For President Trump, the executive order serves as a way around the courts’ violation of the constitutionally enshrined federal scheme, within which the role—nay, the obligation—of the commander in chief—is to defend the country.

Although they’re temporary fixes, executive orders can serve to nullify unjust laws. As I argued in my 2016 book, “The Trump Revolution: The Donald’s Creative Destruction Reconstructed,” executive orders are Trump’s political power tool—justice’s Jaws of Life, if you will—to be used by the Executive to pry the people free from judicial oppression.

Understand: The right of a nation to stop The World from flooding its communities amounts to upholding a negative right. In other words, by stopping trespassers at their borders, Americans are not robbing invaders of the trinity of life, liberty and property.

All Americans are asserting is their right to be left alone. What we are saying to The World is what we tell our disobedient toddlers every day, “No. You can’t go there.”

That’s all.

Ilana Mercer has been writing a weekly, paleolibertarian column since 1999. She is the author of Into the Cannibal’s Pot: Lessons for America From Post-Apartheid South Africa (2011) & The Trump Revolution: The Donald’s Creative Destruction Deconstructed (June, 2016). She’s on Twitter, Facebook, Gab & YouTube

 
• Category: Ideology • Tags: Donald Trump, Free Trade, Immigration, Mexico 
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Donald R. Morris’s epic tome, The Washing of the Spears: The Rise and Fall of the Zulu Nation, is the all-time PIG (Politically Incorrect Guide) to Zulu history.

In it, Morris notes correctly that the Bantu, like the Boers, were not indigenous to South Africa. They “dribbled south” from some “reservoir in the limitless north,” and, like the European settlers, used their military might to displace Hottentots, Bushmen (his archaic terminology), and one another through internecine warfare.

Indeed, there was bitter blood on Bantu lands well before the white settlers arrived in South Africa.

Westerners have committed the little San people of Southern Africa, the “Bushmen,” to folkloric memory for their unequalled tracking skills and for the delicate drawings with which they dotted the “rock outcroppings.”

The San were hunters, but they were also among the hunted. Mercilessly so. Alongside the Boers, Hottentots and blacks “hunted down Bushmen for sport well into the 19th Century.”

In “the book to end all books on the tragic confrontation between the assegai and the Gatling gun,” Morris places Cape Town’s founder and Dutch East India Company official J. A. Van Riebeeck, on landing at the Cape in 1652, 500 miles to the south and 1,000 miles to the west of the nearest Bantu. Joined by other Protestants from Europe, Dutch farmers, as we know, homesteaded the Cape Colony.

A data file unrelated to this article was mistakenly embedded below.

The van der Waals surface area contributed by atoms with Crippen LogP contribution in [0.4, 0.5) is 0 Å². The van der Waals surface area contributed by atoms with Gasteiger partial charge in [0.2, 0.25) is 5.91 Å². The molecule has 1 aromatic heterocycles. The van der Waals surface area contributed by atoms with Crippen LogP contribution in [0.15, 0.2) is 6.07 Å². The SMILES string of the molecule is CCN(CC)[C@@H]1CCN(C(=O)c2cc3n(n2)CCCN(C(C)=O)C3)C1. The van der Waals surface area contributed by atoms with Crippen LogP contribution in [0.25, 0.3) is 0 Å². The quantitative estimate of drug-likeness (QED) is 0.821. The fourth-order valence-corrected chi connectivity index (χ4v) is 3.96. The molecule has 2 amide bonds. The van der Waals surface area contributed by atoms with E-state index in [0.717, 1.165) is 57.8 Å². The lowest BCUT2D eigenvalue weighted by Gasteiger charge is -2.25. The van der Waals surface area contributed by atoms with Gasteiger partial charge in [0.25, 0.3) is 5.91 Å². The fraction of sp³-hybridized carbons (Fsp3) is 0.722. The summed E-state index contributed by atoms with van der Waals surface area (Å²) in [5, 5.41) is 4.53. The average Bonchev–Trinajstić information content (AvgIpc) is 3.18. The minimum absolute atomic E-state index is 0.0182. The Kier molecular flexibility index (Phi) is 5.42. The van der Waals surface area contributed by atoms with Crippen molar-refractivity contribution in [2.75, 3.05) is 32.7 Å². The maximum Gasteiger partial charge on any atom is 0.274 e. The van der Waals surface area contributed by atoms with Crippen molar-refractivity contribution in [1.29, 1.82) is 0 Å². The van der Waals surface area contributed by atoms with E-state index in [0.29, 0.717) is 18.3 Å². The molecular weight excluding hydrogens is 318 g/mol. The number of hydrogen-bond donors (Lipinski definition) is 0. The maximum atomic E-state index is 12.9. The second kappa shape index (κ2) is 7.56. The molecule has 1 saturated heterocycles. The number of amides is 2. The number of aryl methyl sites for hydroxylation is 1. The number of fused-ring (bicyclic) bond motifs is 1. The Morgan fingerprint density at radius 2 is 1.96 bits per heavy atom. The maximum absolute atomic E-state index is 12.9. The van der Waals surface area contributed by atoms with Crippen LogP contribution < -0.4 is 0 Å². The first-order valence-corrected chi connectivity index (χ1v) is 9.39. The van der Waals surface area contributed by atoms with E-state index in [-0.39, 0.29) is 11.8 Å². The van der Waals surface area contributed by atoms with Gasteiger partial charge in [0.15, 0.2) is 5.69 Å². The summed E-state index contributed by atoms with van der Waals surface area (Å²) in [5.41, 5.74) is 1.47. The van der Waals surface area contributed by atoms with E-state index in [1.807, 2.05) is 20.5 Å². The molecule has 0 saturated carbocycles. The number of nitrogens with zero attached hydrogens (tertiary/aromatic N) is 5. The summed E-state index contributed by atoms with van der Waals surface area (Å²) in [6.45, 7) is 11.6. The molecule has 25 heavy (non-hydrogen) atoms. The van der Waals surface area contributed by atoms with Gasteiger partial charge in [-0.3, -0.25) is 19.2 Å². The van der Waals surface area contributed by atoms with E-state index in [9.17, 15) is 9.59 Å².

No doubt, the question of land ownership deeply concerned the 19th century trek Boers, as they prepared to decamp from the British-ruled Cape Colony and venture north. Accordingly, they sent out exploration parties tasked with negotiating the purchase of land from the black chieftains, who very often acted magnanimously, allowing Europeans to settle certain areas. Against trek Boers, it must be said that they were as rough as the natives and negotiated with as much finesse.

Still, the narrative about the pastoral, indigenous, semi-nomadic natives, dispossessed in the 17th century of their lands by another such people, only of a different color—this is as simplistic as it is sentimental.

When Boer and Bantu finally clashed on South Africa’s Great Fish River it was a clash of civilizations. “The Bantu viewed the land as entailed property that belonged to the clan. A chieftain might dispose of the right to live on the land, but he could not dispose of the land itself.” The European mind in general could not grasp the concept of collective ownership and “regarded a land transaction as a permanent exchange of real property.”

As Morris observes in his matter-of-fact way, “The Bantu view insured European encroachment and the European view insured future strife.”

South Africa has since reverted to “The Bantu view.” It is thus perhaps inevitable that 21st-century land claims or “restitution” in South Africa are not dominated by individual freehold owners reclaiming expropriated land, based on title deeds kept on record.